When the voice came again, it was very close to his ear. The hawkish man leaned forward, his murmur barely audible over the cab’s engine:

“A talebearer reveals secrets, but he of a faithful spirit conceals a matter.”

Adelmo pulled the cab up outside an apartment block. From behind him, the man offered a fifty note, crisply folded in half.

“The fare’s only thirty-nine,” Adelmo said, looking from the folded bill to his fare’s sunken eyes.

The man had thin lips. Like the rest of his face, they were dried and stretched and leathery. Wrinkles formed at the edges of his mouth when he smiled, and it was the most foreboding thing Adelmo had ever seen.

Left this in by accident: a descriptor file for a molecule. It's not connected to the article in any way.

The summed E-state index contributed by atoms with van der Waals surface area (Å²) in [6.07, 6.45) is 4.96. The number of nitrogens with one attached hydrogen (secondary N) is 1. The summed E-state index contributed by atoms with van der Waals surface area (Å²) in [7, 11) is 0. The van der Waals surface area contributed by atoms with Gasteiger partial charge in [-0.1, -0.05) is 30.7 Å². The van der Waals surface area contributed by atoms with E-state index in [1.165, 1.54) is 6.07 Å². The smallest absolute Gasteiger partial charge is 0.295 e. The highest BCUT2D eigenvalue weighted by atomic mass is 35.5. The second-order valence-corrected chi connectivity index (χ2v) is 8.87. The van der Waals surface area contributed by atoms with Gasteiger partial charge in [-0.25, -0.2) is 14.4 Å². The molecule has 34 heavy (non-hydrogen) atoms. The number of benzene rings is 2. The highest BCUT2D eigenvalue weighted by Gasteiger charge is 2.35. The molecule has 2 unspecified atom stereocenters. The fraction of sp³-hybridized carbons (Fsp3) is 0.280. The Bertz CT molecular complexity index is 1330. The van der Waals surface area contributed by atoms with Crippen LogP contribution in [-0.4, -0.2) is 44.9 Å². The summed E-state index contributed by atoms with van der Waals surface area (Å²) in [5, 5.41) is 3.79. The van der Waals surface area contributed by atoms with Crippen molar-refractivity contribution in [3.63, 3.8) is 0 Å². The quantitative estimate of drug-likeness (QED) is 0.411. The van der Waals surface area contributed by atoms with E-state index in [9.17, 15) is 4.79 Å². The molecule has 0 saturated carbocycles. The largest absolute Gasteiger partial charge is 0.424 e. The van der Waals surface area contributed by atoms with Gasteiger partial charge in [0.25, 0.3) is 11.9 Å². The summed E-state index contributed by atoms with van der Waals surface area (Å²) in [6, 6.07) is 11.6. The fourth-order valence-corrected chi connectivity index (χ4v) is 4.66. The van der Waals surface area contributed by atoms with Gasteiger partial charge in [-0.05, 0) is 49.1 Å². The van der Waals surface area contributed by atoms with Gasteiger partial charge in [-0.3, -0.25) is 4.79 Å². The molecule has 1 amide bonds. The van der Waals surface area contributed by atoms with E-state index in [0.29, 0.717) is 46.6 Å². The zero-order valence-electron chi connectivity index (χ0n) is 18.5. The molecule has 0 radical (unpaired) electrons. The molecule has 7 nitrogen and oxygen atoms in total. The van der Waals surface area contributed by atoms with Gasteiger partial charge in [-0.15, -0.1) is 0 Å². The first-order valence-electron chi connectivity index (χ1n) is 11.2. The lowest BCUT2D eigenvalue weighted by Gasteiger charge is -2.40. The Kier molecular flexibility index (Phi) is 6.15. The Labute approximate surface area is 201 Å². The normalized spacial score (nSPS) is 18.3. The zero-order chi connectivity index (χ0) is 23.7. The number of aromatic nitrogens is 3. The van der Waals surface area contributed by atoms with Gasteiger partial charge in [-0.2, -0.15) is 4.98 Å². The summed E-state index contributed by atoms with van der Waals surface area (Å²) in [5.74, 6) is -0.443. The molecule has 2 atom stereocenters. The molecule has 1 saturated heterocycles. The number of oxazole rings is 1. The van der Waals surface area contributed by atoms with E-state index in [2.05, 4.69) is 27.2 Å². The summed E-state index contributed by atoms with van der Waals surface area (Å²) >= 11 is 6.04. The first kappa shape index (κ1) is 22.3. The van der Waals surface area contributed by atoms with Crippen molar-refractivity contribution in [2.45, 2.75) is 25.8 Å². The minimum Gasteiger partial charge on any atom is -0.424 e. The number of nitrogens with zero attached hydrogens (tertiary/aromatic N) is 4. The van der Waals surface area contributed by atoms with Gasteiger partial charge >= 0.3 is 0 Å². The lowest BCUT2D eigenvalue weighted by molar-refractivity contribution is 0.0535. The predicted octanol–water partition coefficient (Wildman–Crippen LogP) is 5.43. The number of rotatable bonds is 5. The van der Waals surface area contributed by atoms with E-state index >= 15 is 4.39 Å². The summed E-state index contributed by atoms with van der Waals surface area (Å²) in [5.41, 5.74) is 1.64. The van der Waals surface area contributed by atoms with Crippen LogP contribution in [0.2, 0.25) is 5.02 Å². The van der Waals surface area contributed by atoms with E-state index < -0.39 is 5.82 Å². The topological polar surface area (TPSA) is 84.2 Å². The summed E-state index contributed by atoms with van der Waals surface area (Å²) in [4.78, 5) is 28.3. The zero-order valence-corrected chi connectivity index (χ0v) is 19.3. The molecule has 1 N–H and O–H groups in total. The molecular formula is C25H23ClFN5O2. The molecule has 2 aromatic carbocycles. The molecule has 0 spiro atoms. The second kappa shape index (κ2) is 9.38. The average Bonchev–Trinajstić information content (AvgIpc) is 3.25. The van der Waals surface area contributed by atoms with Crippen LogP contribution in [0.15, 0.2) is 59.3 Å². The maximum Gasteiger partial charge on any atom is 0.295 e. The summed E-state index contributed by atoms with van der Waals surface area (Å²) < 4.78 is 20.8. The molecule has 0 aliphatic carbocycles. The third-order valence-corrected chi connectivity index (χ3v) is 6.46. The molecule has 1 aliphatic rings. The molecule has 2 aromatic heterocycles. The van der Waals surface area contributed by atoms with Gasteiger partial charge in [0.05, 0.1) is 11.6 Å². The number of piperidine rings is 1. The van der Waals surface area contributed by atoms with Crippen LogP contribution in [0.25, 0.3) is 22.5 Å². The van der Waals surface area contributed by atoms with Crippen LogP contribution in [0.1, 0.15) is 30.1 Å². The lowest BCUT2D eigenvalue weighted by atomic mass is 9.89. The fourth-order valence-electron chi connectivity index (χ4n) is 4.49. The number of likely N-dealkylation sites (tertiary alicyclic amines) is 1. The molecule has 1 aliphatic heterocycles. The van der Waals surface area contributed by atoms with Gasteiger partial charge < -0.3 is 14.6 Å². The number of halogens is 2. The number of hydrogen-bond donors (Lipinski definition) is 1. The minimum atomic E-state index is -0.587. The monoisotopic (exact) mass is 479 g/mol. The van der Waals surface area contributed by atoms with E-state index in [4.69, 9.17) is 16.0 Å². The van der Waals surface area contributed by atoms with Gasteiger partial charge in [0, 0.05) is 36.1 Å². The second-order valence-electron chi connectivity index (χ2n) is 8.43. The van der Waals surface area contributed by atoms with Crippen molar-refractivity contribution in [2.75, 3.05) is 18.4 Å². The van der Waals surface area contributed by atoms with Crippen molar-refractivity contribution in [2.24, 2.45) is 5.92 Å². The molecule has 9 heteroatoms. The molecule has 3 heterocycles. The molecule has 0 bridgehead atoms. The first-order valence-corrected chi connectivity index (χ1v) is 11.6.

“He who sows righteousness will have a sure reward, friend.”

Adelmo didn’t move until the cab’s door slammed shut.


The garage’s roller door clanged shut, breaking Adelmo’s reverie. He held the case with hands he didn’t realise were sweating. He had half a mind to run to the bank immediately, but… what if the cash wasn’t legal? And what of the case?

He could drop it off at the police station on the way home. Maybe tell them he never found any money. Or… perhaps he only found half. He didn’t know how he could look Rosa in the eye, tell her he couldn’t afford--

“Good of you, leaving it out for me.”

He whirled around and was face to face with a demon. A scream rose in his throat, but the creature pressed a finger to his lips.

She was much shorter than he. Dark-skinned. Riotous red dreadlocks surrounded the chalk-white void where her face should have been. Adelmo backed up against the cab, crossed himself, stumbling over the shop-vac’s hose.